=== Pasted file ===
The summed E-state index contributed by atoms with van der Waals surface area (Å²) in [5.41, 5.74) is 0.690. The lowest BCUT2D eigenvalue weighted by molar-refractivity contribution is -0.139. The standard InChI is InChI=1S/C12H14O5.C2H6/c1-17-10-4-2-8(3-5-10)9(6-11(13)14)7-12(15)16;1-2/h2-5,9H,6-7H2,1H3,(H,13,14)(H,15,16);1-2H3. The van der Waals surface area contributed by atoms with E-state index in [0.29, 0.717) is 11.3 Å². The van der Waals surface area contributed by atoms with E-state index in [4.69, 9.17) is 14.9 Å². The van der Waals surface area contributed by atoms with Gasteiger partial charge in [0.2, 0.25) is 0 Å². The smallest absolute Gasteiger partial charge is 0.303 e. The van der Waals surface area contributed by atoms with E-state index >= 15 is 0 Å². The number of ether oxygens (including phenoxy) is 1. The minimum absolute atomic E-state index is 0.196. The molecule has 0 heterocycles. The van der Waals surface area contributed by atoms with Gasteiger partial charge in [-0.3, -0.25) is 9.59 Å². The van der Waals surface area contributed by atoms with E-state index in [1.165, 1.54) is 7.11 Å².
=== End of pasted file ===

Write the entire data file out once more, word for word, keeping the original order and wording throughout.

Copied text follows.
The summed E-state index contributed by atoms with van der Waals surface area (Å²) in [5.41, 5.74) is 0.690. The lowest BCUT2D eigenvalue weighted by molar-refractivity contribution is -0.139. The standard InChI is InChI=1S/C12H14O5.C2H6/c1-17-10-4-2-8(3-5-10)9(6-11(13)14)7-12(15)16;1-2/h2-5,9H,6-7H2,1H3,(H,13,14)(H,15,16);1-2H3. The van der Waals surface area contributed by atoms with E-state index in [0.29, 0.717) is 11.3 Å². The van der Waals surface area contributed by atoms with E-state index in [4.69, 9.17) is 14.9 Å². The van der Waals surface area contributed by atoms with Gasteiger partial charge in [0.2, 0.25) is 0 Å². The smallest absolute Gasteiger partial charge is 0.303 e. The van der Waals surface area contributed by atoms with E-state index >= 15 is 0 Å². The number of ether oxygens (including phenoxy) is 1. The minimum absolute atomic E-state index is 0.196. The molecule has 0 heterocycles. The van der Waals surface area contributed by atoms with Gasteiger partial charge in [-0.3, -0.25) is 9.59 Å². The van der Waals surface area contributed by atoms with E-state index in [1.165, 1.54) is 7.11 Å².